As part of my Intro to Neo-Liberal Discourse on Class Divisions midterm, I had to research feudal class structures. But why excavate history, I thought, when the data was sitting before me as plainly as a stoner before the Office of Student Rongs and Reactivity?
So, with my high-tech journalistic recording device (that is definitely not an iPhone) in hand and my best knockoff Docs on my feet, I began investigating the nobility of today—the rich kids of Lewis & Clark.
My first interview was with a pierced and overalled femboy named Cole Gate ’26 (not after the toothpaste, they insisted) from the San Francisco slums. When asked to elaborate, they specified their home as the Pacific Heights neighborhood, where the average home price hovers around a squalid $3 million.
After the outfit compliments and obligatory comparison of what part of the Bay we are from, I started off our conversation with the basic bait that every rich person likes to brag about: travel.
“So last weekend I was in Athens as an early end of fifth semester gift from my great aunt’s hairdresser’s cousin and you wouldn’t BELIEVE how grubby the Parthenon was,” Gate said. “I mean, have they ever heard of a remodel? Marble is so 400s BC.”
The only Athens I had been to was the one in Georgia. When I mentioned I had never been out of the United States, I was hit with the old reliable, “Why not?! You should totally go. It’s so worth it.” Because, of course, everyone chooses not to jet off to the Caribbean because they are mortally scared of dolphins, and not because of the hundreds of foot pics they would need to sell to afford it.
With such abundant options to interview, I found my next subject in Britknee le Bone ’24, the Waldorf-schooled daughter of a paleontologist and a famous orthopedic surgeon who wears edible clothing as “feminist critiques.” Over a light snack of grilled salami pants pockets (light due to the miniature nature of womens’ pockets), I asked Le Bone about her post grad plans.
“Well first I am gonna get an RV and road trip through South America with nine of my closest friends for a year or so, and then probably go get a PhD because, like, how am I supposed to find my spiritual path in just four years?” Le Bon said.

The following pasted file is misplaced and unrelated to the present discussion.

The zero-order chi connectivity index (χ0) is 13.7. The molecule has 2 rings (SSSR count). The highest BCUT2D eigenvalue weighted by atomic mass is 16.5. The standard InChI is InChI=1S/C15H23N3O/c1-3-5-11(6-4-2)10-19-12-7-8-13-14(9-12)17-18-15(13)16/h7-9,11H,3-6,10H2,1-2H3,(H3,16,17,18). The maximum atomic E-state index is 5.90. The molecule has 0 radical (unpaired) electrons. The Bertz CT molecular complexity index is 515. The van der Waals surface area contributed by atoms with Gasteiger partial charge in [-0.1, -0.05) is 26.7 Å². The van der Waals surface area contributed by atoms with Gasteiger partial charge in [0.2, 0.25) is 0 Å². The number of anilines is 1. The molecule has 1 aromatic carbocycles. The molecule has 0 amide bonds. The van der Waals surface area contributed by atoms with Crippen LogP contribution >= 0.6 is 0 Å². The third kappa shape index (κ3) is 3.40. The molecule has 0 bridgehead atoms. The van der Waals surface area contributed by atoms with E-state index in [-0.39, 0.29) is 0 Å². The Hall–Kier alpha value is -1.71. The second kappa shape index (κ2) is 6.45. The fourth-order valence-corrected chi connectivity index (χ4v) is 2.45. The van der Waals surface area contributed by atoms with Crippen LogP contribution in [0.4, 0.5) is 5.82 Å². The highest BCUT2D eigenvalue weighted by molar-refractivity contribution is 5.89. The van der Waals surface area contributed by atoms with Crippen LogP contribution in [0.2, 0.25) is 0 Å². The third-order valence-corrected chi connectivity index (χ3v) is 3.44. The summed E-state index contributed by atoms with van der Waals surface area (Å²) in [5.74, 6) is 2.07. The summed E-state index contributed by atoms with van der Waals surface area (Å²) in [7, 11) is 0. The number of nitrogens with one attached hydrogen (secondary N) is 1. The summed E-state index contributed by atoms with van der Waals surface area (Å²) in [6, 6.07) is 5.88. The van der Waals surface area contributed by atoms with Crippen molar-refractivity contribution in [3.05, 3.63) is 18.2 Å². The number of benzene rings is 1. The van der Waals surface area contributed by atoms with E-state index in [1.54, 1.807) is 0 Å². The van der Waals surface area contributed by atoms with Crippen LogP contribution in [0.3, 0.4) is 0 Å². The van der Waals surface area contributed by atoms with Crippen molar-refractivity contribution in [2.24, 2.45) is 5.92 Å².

When asked about what degree she would be interested in pursuing, Le Bone first expressed surprise that PhDs are not one size fits all, unlike her meat-oil lubricated pants. She then admitted a potential preference toward law, to follow in the footsteps of the great Elle Woods.
“Ultimately, it does not really matter because my parents said I can just live in their beach house in the Hamptons if this whole education thing fails to pan out,” Le Bone added cheerfully.
Finally, I discussed the recent graffiti with a student who wishes to remain anonymous for fear of being outed to their communist friend group as a descendant of The Man, capitalism running hot through their veins. They wear clothes exclusively from the bins and complain about student loans loudly and frequently in order to maintain their secret identity. (Their parents manage a hedge fund and an extensive real estate portfolio.)
“I completely agree with the tags about homework,” the student said. “How can a school that I decided to attend and go to all the work of having my parents pay for ask me to put in effort? It is exploitative of our youth to feed the academic machine.”
After my comprehensive research, I felt more than ready to churn out my econ essay, exploiting myself as I was by putting in effort. These students are so brave for living with such privilege on a campus such as this—I hope that as each interviewee reads this article they know they are not alone in this brutal world.
Heck, maybe just as a tribute to these brave interviewees I’ll throw in “Just print more money” as my closing line. That always invites the admiration of econ professors!